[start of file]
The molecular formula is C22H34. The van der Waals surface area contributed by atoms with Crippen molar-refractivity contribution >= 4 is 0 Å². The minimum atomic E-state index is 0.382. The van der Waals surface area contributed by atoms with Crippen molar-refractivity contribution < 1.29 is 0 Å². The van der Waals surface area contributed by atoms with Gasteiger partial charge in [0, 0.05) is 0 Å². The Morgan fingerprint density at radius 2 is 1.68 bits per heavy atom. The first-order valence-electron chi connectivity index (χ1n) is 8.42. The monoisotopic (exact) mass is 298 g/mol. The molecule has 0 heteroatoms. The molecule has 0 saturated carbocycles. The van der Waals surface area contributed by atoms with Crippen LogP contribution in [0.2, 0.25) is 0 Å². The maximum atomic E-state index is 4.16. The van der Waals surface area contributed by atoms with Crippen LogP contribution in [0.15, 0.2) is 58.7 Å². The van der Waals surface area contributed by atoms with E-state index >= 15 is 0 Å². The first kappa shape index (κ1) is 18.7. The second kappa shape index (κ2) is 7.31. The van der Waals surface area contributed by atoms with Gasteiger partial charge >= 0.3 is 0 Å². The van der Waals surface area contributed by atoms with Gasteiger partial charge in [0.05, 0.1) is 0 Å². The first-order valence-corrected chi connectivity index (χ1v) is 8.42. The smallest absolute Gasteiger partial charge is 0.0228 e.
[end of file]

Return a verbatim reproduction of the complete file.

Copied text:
The molecular formula is C22H34. The van der Waals surface area contributed by atoms with Crippen molar-refractivity contribution >= 4 is 0 Å². The minimum atomic E-state index is 0.382. The van der Waals surface area contributed by atoms with Crippen molar-refractivity contribution < 1.29 is 0 Å². The van der Waals surface area contributed by atoms with Gasteiger partial charge in [0, 0.05) is 0 Å². The Morgan fingerprint density at radius 2 is 1.68 bits per heavy atom. The first-order valence-electron chi connectivity index (χ1n) is 8.42. The monoisotopic (exact) mass is 298 g/mol. The molecule has 0 heteroatoms. The molecule has 0 saturated carbocycles. The van der Waals surface area contributed by atoms with Crippen LogP contribution in [0.2, 0.25) is 0 Å². The maximum atomic E-state index is 4.16. The van der Waals surface area contributed by atoms with Crippen LogP contribution in [0.15, 0.2) is 58.7 Å². The van der Waals surface area contributed by atoms with E-state index >= 15 is 0 Å². The first kappa shape index (κ1) is 18.7. The second kappa shape index (κ2) is 7.31. The van der Waals surface area contributed by atoms with Gasteiger partial charge >= 0.3 is 0 Å². The van der Waals surface area contributed by atoms with Gasteiger partial charge in [0.05, 0.1) is 0 Å². The first-order valence-corrected chi connectivity index (χ1v) is 8.42. The smallest absolute Gasteiger partial charge is 0.0228 e.